There's no group more compassionate than Compassion & Choices. They were not only helpful to my husband who was dying of CA, but extremely compassionate to me too.
After he died, I heard from the CEO who suggested I call if I have the need to speak with someone in the organization. The people are ALL kind and helpful. I would certainly recommend them to people in need of help whether suffering unbearable pain or wanting to know about services and how to plan.
As a volunteer for Compassion & Choices to help pass "End of Life Option Act" (Death with Dignity), I had the best experience in my 80 years of life. I volunteered almost as a full-time worker, and I met the most wonderful, compassionate people whose goal to help patients achieve their Constitutional right (to choose to end extreme suffering). The law passed and I carry with pride my part in helping. I've done a lot of volunteering in my adult life, and I've never met finer people working toward an extraordinary goal which was achieved.
I consider it a privilege to have worked with such intelligent, helpful people.
The photo is of me at a rally before the law for "Death with Dignity" was passed.
The fact that Oregon's Death With Dignity Law, the first in the country, has worked so beautifully is because Compassion & Choices has been there to make sure it did. We've done it right, and this organization has made it happen.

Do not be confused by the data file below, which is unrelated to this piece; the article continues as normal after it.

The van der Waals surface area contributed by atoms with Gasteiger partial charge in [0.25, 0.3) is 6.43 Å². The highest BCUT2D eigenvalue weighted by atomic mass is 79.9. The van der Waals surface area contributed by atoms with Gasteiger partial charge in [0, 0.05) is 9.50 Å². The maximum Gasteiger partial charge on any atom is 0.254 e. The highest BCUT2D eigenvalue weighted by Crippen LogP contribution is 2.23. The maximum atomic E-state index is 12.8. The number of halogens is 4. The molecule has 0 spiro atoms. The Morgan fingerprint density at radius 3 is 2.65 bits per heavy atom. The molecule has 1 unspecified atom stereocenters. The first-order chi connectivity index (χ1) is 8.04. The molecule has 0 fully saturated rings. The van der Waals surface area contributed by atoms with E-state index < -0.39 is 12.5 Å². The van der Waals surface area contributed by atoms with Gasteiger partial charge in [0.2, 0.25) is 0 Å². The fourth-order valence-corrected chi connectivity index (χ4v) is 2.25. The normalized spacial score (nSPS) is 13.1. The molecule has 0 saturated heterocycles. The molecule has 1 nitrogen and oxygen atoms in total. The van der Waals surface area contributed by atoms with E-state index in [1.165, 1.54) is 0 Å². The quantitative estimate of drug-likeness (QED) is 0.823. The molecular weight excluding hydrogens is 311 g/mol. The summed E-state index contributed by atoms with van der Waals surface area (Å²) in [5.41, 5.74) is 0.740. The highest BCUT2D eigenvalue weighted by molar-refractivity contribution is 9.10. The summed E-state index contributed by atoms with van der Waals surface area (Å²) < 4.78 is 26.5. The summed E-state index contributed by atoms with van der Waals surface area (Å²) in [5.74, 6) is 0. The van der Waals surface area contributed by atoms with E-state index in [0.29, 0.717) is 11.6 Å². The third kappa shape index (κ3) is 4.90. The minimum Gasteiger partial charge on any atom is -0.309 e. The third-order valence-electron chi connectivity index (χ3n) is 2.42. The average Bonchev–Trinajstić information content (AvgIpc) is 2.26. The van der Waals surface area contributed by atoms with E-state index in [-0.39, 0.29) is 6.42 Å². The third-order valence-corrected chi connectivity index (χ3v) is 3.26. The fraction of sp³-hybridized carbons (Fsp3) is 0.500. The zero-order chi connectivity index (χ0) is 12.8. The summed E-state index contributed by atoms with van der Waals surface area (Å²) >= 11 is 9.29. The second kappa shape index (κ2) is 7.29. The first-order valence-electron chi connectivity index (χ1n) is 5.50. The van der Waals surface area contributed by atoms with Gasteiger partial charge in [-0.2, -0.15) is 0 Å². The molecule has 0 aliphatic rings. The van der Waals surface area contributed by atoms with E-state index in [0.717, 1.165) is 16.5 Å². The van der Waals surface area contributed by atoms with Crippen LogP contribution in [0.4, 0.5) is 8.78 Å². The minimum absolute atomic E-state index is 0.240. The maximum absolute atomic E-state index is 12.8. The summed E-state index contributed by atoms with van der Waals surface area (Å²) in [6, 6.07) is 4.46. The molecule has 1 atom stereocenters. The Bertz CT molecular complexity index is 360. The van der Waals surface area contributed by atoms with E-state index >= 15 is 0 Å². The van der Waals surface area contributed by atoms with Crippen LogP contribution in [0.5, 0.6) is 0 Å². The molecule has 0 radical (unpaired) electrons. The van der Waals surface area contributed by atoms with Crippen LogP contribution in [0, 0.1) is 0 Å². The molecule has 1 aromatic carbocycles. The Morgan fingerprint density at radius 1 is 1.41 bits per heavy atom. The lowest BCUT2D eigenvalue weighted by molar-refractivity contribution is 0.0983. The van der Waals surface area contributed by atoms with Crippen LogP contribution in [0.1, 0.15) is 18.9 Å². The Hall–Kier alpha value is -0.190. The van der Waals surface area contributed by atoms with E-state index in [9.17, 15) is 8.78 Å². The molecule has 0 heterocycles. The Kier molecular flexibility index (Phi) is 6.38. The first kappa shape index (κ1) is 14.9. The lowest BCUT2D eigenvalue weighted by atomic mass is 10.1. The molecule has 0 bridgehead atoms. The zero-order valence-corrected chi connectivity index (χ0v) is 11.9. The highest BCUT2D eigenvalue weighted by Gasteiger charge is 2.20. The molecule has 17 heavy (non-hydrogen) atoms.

Volunteering can feel like undervalued work -- but not at Compassion and Choices. Thoughtful training, a super-appreciative staff and meaningful work made all the difference when I came on as a volunteer. This is an organization that recognizes the importance of its supporters and volunteers, and does everything possible to help us give them our best.
I've encountered many compassionate people in the organization who were very helpful.
I'm a cancer patient with concerns. I was given written information as well as many helpful websites. I even got a website for doctors and pharmacists who may require advice.
I can't think of a more deserving organization than Compassionate and Choices to be on your list. I still have cancer, but no longer have questions or fears thanks to the wonderful people at Compassion and Choices.
First I believe this is a not-for-profit that affects everyone. Everyone will die at some point
Their Mission of supporting and educating and advocating runs deep Believing that everyone has the choice to make a decision at the end of their life
Compassion and Choices has grown substantially and is becoming well-known and well viewed It is egalitarian it is open to all The staff is very professional...well run and well-versed
My adult life's work has been as a hands on philanthropist. I have been involved with Compassion & Choices since its inception and have found it to be one of the most effective, dedicated organizations I have had the privilege of supporting. They have spread the movement for compassionate choices at life's end in remarkable ways throughout the nation and beyond via both legal and educational means as well as providing direct services to individuals and families in dire need of their services.. Of the literally hundreds of 501c3s I have supported in my 82 years, there is not one I feel more deserving of being called a GreatNonProfit than Compassion & Choices.
The national volunteer program manager has been very responsive and helpful. The whole organization is truly strong in their beliefs in what they think could be accomplished for the whole country.